Australian Bureau of Statistics
1301.0 - Year Book Australia, 2005
Previous ISSUE Released at 11:30 AM (CANBERRA TIME) 21/01/2005
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Exploration involves the search for new ore occurrences or undiscovered oil or gas, and/or appraisal intended to delineate or greatly extend the limits of known deposits of minerals or oil or gas reservoirs by geological, geophysical, geochemical, drilling or other methods. This includes construction of shafts and adits primarily for exploration purposes, but excludes activity of a developmental or production nature.
Most of the expenditure between 1998-99 and 2002-03 was related to exploration for gold (table 16.15). In this period, gold exploration expenditure accounted for 52-58% of total mineral exploration expenditure. Its decline from $486.1m to $378.4m (down 22.2%) was the main contributing factor to the fall in mineral exploration expenditure. Expenditure on selected base metals, diamonds and uranium fell by $34.6m (19.6%), $11.1m (27.1%) and $8.5m (55.2%) respectively. The greatest increase recorded for this period was for coal exploration, up $38.0m (95.2%). Increases were also recorded for mineral sands (up $8.3m or 43.7%) and iron ore (up $2.9m or 7.0%).
Table 16.16 shows the overseas exploration expenditure reported in the Minerals Industry Surveys undertaken by the Minerals Council of Australia for 1998-99 to 2002-03. The surveys cover Australian mining companies, and some overseas controlled companies. Findings from these surveys indicate total overseas exploration expenditure by Australian businesses had been falling after reaching its peak in 1997-98 when $450.2m was spent. Between 1998-99 and 2002-03 expenditure fell by 59.0%. This mainly reflected the fall in exploration expenditure for gold and platinum which accounted for most of the overseas exploration expenditure in the earlier years. By 2002-03 expenditure overseas on gold and platinum exploration was only 15.7% of the level achieved in 1998-99. Gold and platinum's share of total overseas exploration expenditure declined from 42.5% in 1998-99 to 16.3% in 2002-03, below base metals' share of 45.8%.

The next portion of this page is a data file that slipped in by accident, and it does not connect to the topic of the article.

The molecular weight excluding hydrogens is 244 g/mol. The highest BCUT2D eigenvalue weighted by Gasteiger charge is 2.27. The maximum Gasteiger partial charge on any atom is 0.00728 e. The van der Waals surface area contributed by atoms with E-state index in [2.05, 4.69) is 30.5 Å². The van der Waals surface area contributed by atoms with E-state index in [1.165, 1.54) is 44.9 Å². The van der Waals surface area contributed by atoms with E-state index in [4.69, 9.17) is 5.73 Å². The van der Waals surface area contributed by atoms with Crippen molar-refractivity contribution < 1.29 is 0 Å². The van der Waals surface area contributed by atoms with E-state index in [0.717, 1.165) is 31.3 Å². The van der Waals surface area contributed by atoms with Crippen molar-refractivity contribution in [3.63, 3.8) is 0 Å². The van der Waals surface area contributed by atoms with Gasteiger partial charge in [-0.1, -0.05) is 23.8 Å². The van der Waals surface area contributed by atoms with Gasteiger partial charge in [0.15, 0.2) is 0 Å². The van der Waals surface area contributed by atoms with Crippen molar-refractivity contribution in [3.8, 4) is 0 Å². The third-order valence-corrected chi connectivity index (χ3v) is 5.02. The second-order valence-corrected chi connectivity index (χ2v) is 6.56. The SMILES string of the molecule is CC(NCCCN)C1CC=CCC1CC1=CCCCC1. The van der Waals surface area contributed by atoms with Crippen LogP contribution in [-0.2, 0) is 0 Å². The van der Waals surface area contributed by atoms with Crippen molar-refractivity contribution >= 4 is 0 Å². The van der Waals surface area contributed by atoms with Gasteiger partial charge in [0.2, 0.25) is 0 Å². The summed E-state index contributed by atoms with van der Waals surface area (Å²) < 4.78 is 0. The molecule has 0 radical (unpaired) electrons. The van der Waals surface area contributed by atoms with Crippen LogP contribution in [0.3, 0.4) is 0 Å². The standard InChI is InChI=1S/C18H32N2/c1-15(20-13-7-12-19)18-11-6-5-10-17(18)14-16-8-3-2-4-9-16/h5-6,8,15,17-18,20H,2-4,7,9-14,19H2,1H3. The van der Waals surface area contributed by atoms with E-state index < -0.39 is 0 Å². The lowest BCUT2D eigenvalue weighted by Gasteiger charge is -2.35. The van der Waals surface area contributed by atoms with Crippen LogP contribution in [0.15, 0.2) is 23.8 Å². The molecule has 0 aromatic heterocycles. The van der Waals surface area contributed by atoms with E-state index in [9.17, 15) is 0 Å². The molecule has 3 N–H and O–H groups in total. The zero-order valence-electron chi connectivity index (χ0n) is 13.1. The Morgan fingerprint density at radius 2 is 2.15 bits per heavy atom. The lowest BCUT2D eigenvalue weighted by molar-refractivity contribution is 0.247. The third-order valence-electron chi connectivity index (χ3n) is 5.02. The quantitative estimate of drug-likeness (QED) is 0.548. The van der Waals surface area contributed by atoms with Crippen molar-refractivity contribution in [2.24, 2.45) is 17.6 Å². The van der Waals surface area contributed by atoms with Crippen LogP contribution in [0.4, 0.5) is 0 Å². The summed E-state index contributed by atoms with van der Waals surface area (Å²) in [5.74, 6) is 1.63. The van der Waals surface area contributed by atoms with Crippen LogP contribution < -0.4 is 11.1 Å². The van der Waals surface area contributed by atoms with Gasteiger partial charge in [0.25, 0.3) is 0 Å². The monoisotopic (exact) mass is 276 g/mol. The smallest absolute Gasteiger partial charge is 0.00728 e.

The increase of $38.0m (28.5%) in 2002-03 was the first since 1997-98 and was due to higher exploration expenditure for base metals (up $27.0m, 52.4%) and diamonds (up $28.6m, 92.0%). Expenditure for gold and platinum continued to fall (down $17.3m, 38.2%) in 2002-03.
In the period 1998-99 to 2002-03 expenditure on oil and gas exploration rose by 14.7% ($127.3m) (table 16.17) due primarily to an increase in offshore expenditure of 17.3% ($118.3m). Offshore oil and gas exploration expenditure accounts for between 79.0% to 84.3% of total oil and gas exploration expenditure over this period.
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